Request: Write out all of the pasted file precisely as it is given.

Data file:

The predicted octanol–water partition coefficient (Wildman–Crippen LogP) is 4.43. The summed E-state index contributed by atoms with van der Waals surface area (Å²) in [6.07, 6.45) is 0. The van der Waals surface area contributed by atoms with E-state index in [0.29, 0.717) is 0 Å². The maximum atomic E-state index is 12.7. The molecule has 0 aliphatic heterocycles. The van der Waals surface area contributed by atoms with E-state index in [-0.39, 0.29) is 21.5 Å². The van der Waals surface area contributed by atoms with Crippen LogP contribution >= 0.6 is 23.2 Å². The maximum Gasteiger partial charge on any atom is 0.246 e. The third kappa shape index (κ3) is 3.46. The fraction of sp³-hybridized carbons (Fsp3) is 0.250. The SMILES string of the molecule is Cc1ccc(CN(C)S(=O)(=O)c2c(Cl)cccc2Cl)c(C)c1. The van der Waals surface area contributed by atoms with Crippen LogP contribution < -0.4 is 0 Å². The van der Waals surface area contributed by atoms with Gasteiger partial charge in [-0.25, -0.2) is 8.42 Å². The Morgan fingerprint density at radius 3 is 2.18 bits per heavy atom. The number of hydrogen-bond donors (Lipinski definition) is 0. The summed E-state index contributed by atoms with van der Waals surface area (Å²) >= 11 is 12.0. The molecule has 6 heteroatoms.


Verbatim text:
The predicted octanol–water partition coefficient (Wildman–Crippen LogP) is 4.43. The summed E-state index contributed by atoms with van der Waals surface area (Å²) in [6.07, 6.45) is 0. The van der Waals surface area contributed by atoms with E-state index in [0.29, 0.717) is 0 Å². The maximum atomic E-state index is 12.7. The molecule has 0 aliphatic heterocycles. The van der Waals surface area contributed by atoms with E-state index in [-0.39, 0.29) is 21.5 Å². The van der Waals surface area contributed by atoms with Crippen LogP contribution >= 0.6 is 23.2 Å². The maximum Gasteiger partial charge on any atom is 0.246 e. The third kappa shape index (κ3) is 3.46. The fraction of sp³-hybridized carbons (Fsp3) is 0.250. The SMILES string of the molecule is Cc1ccc(CN(C)S(=O)(=O)c2c(Cl)cccc2Cl)c(C)c1. The van der Waals surface area contributed by atoms with Crippen LogP contribution < -0.4 is 0 Å². The van der Waals surface area contributed by atoms with Gasteiger partial charge in [-0.25, -0.2) is 8.42 Å². The Morgan fingerprint density at radius 3 is 2.18 bits per heavy atom. The number of hydrogen-bond donors (Lipinski definition) is 0. The summed E-state index contributed by atoms with van der Waals surface area (Å²) >= 11 is 12.0. The molecule has 6 heteroatoms.